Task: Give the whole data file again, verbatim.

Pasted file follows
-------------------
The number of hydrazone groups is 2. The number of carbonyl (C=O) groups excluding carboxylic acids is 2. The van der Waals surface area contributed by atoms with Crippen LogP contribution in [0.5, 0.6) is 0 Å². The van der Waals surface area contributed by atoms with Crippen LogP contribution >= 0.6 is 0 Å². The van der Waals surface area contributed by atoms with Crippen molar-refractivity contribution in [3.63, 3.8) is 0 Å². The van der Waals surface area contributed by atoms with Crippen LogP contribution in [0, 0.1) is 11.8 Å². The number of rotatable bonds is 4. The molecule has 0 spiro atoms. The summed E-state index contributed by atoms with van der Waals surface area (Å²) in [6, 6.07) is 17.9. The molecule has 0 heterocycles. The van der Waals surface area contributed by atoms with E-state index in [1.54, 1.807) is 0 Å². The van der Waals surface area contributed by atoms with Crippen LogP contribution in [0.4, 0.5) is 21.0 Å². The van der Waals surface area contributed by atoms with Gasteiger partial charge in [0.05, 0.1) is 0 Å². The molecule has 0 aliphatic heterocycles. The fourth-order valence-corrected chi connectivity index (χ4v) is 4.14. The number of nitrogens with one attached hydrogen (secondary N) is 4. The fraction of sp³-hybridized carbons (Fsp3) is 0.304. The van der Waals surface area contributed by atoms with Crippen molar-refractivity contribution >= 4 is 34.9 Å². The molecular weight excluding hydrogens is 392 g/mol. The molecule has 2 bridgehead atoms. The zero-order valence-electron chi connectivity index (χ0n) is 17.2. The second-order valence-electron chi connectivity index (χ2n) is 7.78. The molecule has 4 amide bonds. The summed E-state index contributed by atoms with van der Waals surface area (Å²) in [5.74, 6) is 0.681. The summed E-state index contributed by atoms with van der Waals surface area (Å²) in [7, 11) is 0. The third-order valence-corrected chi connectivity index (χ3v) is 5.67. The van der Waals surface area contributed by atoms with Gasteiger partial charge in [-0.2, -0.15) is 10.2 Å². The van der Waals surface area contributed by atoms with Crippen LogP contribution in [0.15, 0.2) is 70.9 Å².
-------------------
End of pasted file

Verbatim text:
The number of hydrazone groups is 2. The number of carbonyl (C=O) groups excluding carboxylic acids is 2. The van der Waals surface area contributed by atoms with Crippen LogP contribution in [0.5, 0.6) is 0 Å². The van der Waals surface area contributed by atoms with Crippen LogP contribution >= 0.6 is 0 Å². The van der Waals surface area contributed by atoms with Crippen molar-refractivity contribution in [3.63, 3.8) is 0 Å². The van der Waals surface area contributed by atoms with Crippen LogP contribution in [0, 0.1) is 11.8 Å². The number of rotatable bonds is 4. The molecule has 0 spiro atoms. The summed E-state index contributed by atoms with van der Waals surface area (Å²) in [6, 6.07) is 17.9. The molecule has 0 heterocycles. The van der Waals surface area contributed by atoms with E-state index in [1.54, 1.807) is 0 Å². The van der Waals surface area contributed by atoms with Crippen LogP contribution in [0.4, 0.5) is 21.0 Å². The van der Waals surface area contributed by atoms with Gasteiger partial charge in [0.05, 0.1) is 0 Å². The molecule has 0 aliphatic heterocycles. The fourth-order valence-corrected chi connectivity index (χ4v) is 4.14. The number of nitrogens with one attached hydrogen (secondary N) is 4. The fraction of sp³-hybridized carbons (Fsp3) is 0.304. The van der Waals surface area contributed by atoms with Crippen molar-refractivity contribution >= 4 is 34.9 Å². The molecular weight excluding hydrogens is 392 g/mol. The molecule has 2 bridgehead atoms. The zero-order valence-electron chi connectivity index (χ0n) is 17.2. The second-order valence-electron chi connectivity index (χ2n) is 7.78. The molecule has 4 amide bonds. The summed E-state index contributed by atoms with van der Waals surface area (Å²) in [5.74, 6) is 0.681. The summed E-state index contributed by atoms with van der Waals surface area (Å²) in [7, 11) is 0. The third-order valence-corrected chi connectivity index (χ3v) is 5.67. The van der Waals surface area contributed by atoms with Gasteiger partial charge in [-0.2, -0.15) is 10.2 Å². The van der Waals surface area contributed by atoms with Crippen LogP contribution in [0.15, 0.2) is 70.9 Å².